UK: High resolution laser scanned height models may have revealed previously unrecorded First World War practice trenches. The LiDAR (Light Detection and Ranging) laser data, captured by aerial mapping company Bluesky, was commissioned by the Coal Authority as part of their research and development programme, which is looking at alternative ways to inspect mine entries in remote and rural areas. However, on closer inspection by specialists at English Heritage, patterns in the terrain revealed trenches that are thought to have been used by soldiers preparing for the battlefields of World War One.
Phil Broughton, Project Manager (Research and Development and Mine Entry Inspections), Coal Authority, said, “Our team has inspected 103,000 mine entries in Britain since 2008 under our remit to protect the public and environment in coal mining areas. Most of the remaining mine entries to be inspected are in remote or rural locations, and we’re looking at innovative ways to carry these out using new technology.”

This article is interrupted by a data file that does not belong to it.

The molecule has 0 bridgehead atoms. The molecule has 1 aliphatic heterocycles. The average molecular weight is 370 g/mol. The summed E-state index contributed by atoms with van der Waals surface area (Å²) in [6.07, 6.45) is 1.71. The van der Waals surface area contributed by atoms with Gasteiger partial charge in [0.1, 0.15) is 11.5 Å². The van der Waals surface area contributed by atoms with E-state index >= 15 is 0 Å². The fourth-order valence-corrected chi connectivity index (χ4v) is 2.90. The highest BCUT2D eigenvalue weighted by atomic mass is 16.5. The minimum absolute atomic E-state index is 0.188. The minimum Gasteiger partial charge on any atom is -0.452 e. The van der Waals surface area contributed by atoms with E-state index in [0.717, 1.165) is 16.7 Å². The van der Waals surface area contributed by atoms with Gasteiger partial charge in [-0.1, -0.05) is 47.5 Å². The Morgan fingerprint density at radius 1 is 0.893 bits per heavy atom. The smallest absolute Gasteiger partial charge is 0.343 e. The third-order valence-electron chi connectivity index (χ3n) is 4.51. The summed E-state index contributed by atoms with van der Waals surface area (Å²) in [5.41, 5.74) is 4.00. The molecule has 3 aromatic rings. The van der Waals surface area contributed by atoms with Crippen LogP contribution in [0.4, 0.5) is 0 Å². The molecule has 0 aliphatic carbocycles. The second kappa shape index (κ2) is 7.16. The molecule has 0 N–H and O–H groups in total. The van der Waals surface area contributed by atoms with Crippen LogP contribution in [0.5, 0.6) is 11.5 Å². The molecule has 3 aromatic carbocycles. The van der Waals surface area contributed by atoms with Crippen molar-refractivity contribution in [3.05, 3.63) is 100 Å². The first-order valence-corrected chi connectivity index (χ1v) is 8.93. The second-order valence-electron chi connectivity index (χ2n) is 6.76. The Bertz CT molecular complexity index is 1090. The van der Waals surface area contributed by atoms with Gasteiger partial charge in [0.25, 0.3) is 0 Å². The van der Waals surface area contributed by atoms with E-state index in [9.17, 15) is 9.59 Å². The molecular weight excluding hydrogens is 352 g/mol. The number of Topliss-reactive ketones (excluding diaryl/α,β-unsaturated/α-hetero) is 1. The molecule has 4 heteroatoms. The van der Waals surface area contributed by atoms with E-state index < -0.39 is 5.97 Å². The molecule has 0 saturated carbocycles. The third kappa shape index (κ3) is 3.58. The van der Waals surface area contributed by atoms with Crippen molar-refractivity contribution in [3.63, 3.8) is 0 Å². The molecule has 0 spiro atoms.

“We recently met English Heritage to show them the Bluesky LiDAR data and they identified features believed to be First World War practice trenches. We’ve now shared this data with them for further investigation.”
Simon Crutchley, from the Remote Sensing team at English Heritage added, “As the statutory advisor on the historic environment English Heritage was consulted by the Coal Authority on this project. Whilst conducting analysis on the mining remains I noticed what appeared to be the classic crenelated forms of First World War trenches to the east of the mining. Further examination revealed what appears to be the extensive and unrecorded remains of First World War practice trenches which could help tell the story of Derbyshire’s soldiers as they prepared to go to war.”